For younger generations (looking at you, and, well, me), Jane Fonda may, at first glance, appear to have had an easy, glitzy Hollywood life—after all she was born to a famous actor, married three prominent men over her lifetime, and used her acting career as a catapult to become a fitness magnate.
But Fonda has not only worked hard to overcome personal challenges—she lost her mother to suicide at the age of 12 and her father was always a distant figure—she has put herself and her fame at risk in the name of activism since the early 1970s. Fonda was one of the most prominent Americans to resist to the Vietnam War (Martin Sheen recently said she’s his hero for it), was a feminist long before every woke bro started to sprinkle the word on his Tinder profile and is a hardcore environmentalist who warned us earlier this year not to trust “good-looking liberals,” like Justin Trudeau, who are reneging on climate commitments.
Not only is she a political powerhouse, in 2005 (at the age of 67) she resurrected her acting career by playing J.Lo’s Monster-in-Law. She’s won Emmy awards, Oscars and BAFTAs, and currently stars in the hit Netflix show Grace and Frankie with her BFF Lily Tomlin. Oh yeah, and she’s turning 80 later this month and shows no signs of slowing down.
Fonda has always been a feminist icon, but in 2017 she has been especially (rightfully) fired up, providing some serious life lessons on what it means to own your choices as a woman and what it looks like to legitimately stand up for your principles. Here, a crash course in feminism, Fonda-style.
1. Say what no one else will
In October, Fonda appeared alongside Gloria Steinem, feminist icon and fellow co-founder of Women in Media Centre, on All In With Chris Hayes. When asked by Hayes if the fallout from Weinstein’s actions felt different from past scandals, she responded: “It feels different. It’s too bad because it’s probably because so many of the women were assaulted by Harvey Weinstein are famous and white and everybody knows them. This has been going on a long time to Black women and other women of colour and it doesn’t get out quite the same.”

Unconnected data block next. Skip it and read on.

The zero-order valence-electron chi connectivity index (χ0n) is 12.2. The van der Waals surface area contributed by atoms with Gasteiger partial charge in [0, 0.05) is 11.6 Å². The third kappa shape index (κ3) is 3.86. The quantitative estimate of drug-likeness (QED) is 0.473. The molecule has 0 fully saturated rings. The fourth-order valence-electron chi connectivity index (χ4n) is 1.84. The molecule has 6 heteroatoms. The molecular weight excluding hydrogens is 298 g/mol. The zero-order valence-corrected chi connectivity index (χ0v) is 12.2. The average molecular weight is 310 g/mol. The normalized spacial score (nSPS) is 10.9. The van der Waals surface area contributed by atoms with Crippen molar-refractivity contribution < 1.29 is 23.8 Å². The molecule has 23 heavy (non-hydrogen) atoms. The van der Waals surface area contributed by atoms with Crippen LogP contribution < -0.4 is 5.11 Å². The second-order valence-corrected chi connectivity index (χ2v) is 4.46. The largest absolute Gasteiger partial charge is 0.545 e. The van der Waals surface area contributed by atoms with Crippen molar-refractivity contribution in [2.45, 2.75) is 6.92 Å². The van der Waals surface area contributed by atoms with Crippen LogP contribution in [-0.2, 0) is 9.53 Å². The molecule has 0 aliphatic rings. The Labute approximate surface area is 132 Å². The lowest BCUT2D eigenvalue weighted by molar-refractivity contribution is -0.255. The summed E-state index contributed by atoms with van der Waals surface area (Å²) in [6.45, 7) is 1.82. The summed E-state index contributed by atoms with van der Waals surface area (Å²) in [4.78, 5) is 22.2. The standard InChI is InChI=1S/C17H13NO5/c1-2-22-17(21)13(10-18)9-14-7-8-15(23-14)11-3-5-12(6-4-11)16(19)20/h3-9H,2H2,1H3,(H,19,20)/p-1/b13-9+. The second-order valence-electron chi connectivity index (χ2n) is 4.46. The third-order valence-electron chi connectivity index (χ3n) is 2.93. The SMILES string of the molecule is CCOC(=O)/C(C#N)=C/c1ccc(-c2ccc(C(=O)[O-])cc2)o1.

2. Call out straight-up racism when you see it
In an interview with Stephen Sackur on BBC’s famed tough-interview show Hard Talk, the no-nonsense host asked her if she was in the position to, would she “take a knee” as NFL players who have followed Colin Kapaernick’s lead have, in protest of police brutality against Black Americans.
“I would take a knee. I would take two knees. I’d get on all fours if necessary,” she said without skipping a beat. “Trump is manipulating it to make it do with the military—it has nothing to do with the military, it has nothing to do with patriotism. It has to do with the fact that racism is alive and well in America today.”
3. Shut down dumb, sexist shit
When being interviewed by Megyn Kelly along with Robert Redford, co-star of her latest film Our Souls at Night (yes, it’s on Netflix, and yes, you definitely should watch it), Kelly asked Redford when he thought he turned into a heartthrob, then turned to Fonda to ask her why she regretted getting plastic surgery. While Kelly tried to mask her doozy of a double standard by dressing it up with compliments, Fonda wasn’t having it.
“We really wanna talk about that right now?” Fonda responded, her expression aghast, each word dripping with incredulity.
4. Constantly turn the conversation to what really matters
“Who gives a rat’s ass?” she responded, then quickly apologized. “It’s just that, with everything going on in the world, our country, it’s really hard to talk about myself or entertainment right now.”
5. You can be give-no-effs in your activism and still give an eff about fashion
Just because the world is going to shit doesn’t mean you should dress for the part, or denounce anything that doesn’t involve fighting the patriarchy as frivolity. Case in point: this past fall, Fonda walked a Paris Fashion Week show in a floor-length tiger-print gown (rawr), stopping her sexy stride only to give Naomi Campbell a kiss. And this is perhaps Fonda’s best lesson of all—to keep shining through the darkest times, even when people expect you to fade away.
More from FLARE’s ‘12 Days of Feminists’ series:
Day 1: Anne T. Donahue on Fierce Truth Teller Scaachi Koul
Day 3: Janaya Khan on Mary Hooks Bringing Black Moms Home
Day 4: Meghan Collie on “Unf-ckwithable Voice of Reason” Lauren Duca
Day 5: Nakita Valerio on Effervescent Community Leader Nasra Adem
Day 6: Anne Thériault on Tanya Tagaq Singing Truth to Power